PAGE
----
As for those stuck at home with children, kids love words that rhyme. I cannot count how many times I’ve read Room on the Broom, The Owl And the Pussycat, or Roald Dahl’s Revolting Rhymes. And for people who can’t be bothered with doing it themselves, there’s a site called poetrygeneration, where someone reads aloud a different poem every day. A great selection of poems, beautifully read. 




18 thoughts on “The balm of poetry”

  1. I love your geometric designs, Marina. Two of my favourite poems, you probably know them.

    Not Waving but Drowning
    BY STEVIE SMITH
    Nobody heard him, the dead man,
    But still he lay moaning:
    I was much further out than you thought
    And not waving but drowning.

    Poor chap, he always loved larking
    And now he’s dead
    It must have been too cold for him his heart gave way,
    They said.

    Oh, no no no, it was too cold always
    (Still the dead one lay moaning)
    I was much too far out all my life
    And not waving but drowning.

    When You Are Old
    BY WILLIAM BUTLER YEATS
    When you are old and grey and full of sleep,
    And nodding by the fire, take down this book,
    And slowly read, and dream of the soft look
    Your eyes had once, and of their shadows deep;

    How many loved your moments of glad grace,
    And loved your beauty with love false or true,
    But one man loved the pilgrim soul in you,
    And loved the sorrows of your changing face;

    And bending down beside the glowing bars,
    Murmur, a little sadly, how Love fled
    And paced upon the mountains overhead
    And hid his face amid a crowd of stars.

    Best wishes, Pete.

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  2. I remember reading T.S. Eliot at school and the first line of ‘The Love Song of J. Alfred Prufrock’ is one I still come out with from time to time, even though I can’t remember all of the rest of it.
    I love both of Pete’s choices above too.
    My eldest daughter could recite the whole of ‘The Owl and the Pussycat’ when she was about four and I have it on film to prove it. It was adorable.
    Funny you should say that about educational methods. I found, when we moved to France 15 years ago, both girls who were aged 9 and 11 at the time, were expected to learn reams of stuff by rote which was doubly difficult as their French was in the beginning stages. I couldn’t really understand it and not sure I liked it but it is true that, to this day, I can recite my times tables and sometimes do so when I’m trying to get to sleep at night instead of counting sheep. Being able to quote multiple passages from ‘Pride and Prejudice’ has proved rather less useful.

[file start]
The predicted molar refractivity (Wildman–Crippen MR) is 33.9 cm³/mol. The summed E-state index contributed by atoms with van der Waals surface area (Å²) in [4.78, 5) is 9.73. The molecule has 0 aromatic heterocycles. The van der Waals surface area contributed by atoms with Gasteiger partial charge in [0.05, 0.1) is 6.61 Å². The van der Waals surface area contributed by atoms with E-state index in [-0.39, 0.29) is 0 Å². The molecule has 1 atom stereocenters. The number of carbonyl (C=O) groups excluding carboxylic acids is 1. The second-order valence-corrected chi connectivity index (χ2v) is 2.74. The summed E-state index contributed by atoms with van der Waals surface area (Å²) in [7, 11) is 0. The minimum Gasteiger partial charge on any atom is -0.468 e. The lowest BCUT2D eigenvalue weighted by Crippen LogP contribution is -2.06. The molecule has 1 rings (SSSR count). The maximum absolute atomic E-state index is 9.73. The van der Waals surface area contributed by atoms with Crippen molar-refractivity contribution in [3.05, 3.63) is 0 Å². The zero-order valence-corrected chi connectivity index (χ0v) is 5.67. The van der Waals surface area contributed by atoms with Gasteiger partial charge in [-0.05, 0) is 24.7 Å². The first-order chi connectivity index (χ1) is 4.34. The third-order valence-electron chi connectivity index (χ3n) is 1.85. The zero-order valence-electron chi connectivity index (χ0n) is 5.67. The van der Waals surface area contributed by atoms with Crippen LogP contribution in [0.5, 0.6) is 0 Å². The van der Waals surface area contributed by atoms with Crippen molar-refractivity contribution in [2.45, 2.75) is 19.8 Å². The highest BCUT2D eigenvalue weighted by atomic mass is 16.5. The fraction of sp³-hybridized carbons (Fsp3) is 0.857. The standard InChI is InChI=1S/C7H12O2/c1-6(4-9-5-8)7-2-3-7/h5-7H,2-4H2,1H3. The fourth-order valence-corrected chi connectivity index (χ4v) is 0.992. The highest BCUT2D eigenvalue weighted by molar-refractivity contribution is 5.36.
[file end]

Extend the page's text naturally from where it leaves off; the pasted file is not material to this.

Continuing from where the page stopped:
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    1. Greek school is based on the French education system, so you can imagine the repetition… I love the tiny four year old knowing the whole poem. My three year old grandson only know the Fireman Sam song!

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  3. Season of mists and mellow fruitfulness,
    Close bosom friend of the maturing sun,
    Conspiring with him how to load and bless with fruit
    The vines that round the thatch eaves run.
    John Keats

    J’aime le son du Cor, le soir, au fond des bois,
    Soit qu’il chante les pleurs de la biche aux abois,
    Ou l’adieu du chasseur que l’écho faible accueille,
    Et que le vent du nord porte de feuille en feuille.
    Alfred de Vigny

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      1. Down in the southern hemisphere, we’re slowly coming into autumn, and these two made me think of northern Europe in September, about the equivalent season. “Le Cor’ is best declaimed in deep, sonorous tones – my father used to stride around the house on a Sunday morning before mass, treating us to a rendition! The actual poem is yards long, I’ve just given you the first verse.

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  4. Even as a teenager I regretted that we weren’t made to learn poems or chunks of good prose by heart. I regret it even more now. I’m reading the poems of John Donne, but they require a lot of concentration and I don’t have much to spare at the moment.